Congress has approved legislation that makes fixes to certain loan forgiveness provisions of the Paycheck Protection Program (PPP). The program provides assistance to small businesses encountering economic hardships as a result of the COVID-19 pandemic. The new Paycheck Protection Program Flexibility Act triples the number of weeks borrowers have to use PPP loans, from eight weeks to 24 weeks.
The PPP loan program has been under national scrutiny after some of the loans meant for struggling small businesses went to large, publicly traded companies. Many small business owners also reported difficulties in obtaining the loans and disliked restrictions on how the loans could be used. The reform package eases some of these restrictions by changing the amount that must be spent on payroll versus other costs.
Previously, 75% of the loan had to be spent on payroll to qualify for full loan forgiveness. Business owners wanted more flexibility on being able to use the funds for overhead expenditures. The legislation changes change the 75/25 rule to 60/40, which allows borrowers to use a larger portion of the funds for other costs.
In addition to the new 24-week period to use the PPP loans, the previous deadline of June 30, 2020 has been extended to December 31, 2020. This is important because some borrowers were at the end of the eight-week period by May 29, 2020.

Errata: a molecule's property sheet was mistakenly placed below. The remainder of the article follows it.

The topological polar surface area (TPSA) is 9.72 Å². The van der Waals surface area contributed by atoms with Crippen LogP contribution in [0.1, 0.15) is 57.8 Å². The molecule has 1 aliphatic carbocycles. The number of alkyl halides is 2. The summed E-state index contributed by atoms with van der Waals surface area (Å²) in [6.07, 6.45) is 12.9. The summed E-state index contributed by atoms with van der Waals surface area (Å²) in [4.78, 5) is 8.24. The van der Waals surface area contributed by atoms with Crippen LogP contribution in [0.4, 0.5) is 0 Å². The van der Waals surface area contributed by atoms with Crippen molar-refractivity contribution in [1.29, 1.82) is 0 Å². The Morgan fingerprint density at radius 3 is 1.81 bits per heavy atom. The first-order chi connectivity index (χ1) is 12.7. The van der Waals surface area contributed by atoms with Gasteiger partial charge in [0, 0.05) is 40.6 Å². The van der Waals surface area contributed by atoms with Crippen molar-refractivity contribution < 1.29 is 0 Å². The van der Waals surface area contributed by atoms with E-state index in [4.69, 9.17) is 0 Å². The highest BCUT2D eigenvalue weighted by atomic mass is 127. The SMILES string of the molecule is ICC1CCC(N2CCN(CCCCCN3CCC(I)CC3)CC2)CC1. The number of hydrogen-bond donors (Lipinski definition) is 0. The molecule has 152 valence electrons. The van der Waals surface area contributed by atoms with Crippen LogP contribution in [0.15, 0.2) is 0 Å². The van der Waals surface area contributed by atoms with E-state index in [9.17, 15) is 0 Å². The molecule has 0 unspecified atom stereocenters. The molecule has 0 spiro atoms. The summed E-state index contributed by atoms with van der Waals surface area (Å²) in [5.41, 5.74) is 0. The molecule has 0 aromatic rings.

The bill also provided two new exceptions to the loan forgiveness requirements. If an employer is unable to find qualified employees for open positions, or if COVID-19 operating restrictions prevent them from restoring business operations, they can still receive full loan forgiveness. There already was an exception for borrowers with employees who turned down good faith offers to be rehired at the same pay rate and hours they had prior to the pandemic.
New borrowers will have five years to repay the loan instead of two, provided their lender agrees. The 1% interest rate for the loans remains intact.
Another change reverses an initial decision which prohibited business owners from delaying payroll taxes if they took a PPP loan.
The PPP was funded as part of $2 trillion Coronavirus Aid, Relief, and Economic Security (CARES) Act , the largest emergency aid package in U.S. history. When the original $349 billion program ran out of funds within two weeks, Congress quickly appropriated another $310 billion in funding.
The Small Business Administration and Treasury Department is expected to issue guidance on the PPP loan reform in the coming weeks. Engineered Tax Services is committed to keeping you informed on all legislation pertaining to the effect of COVID-19 on your business. As a national specialty tax services business, we closely monitor federal and state legislation and guidance. Visit the ETS CARES Act Resource Center to stay updated through our quick navigation links.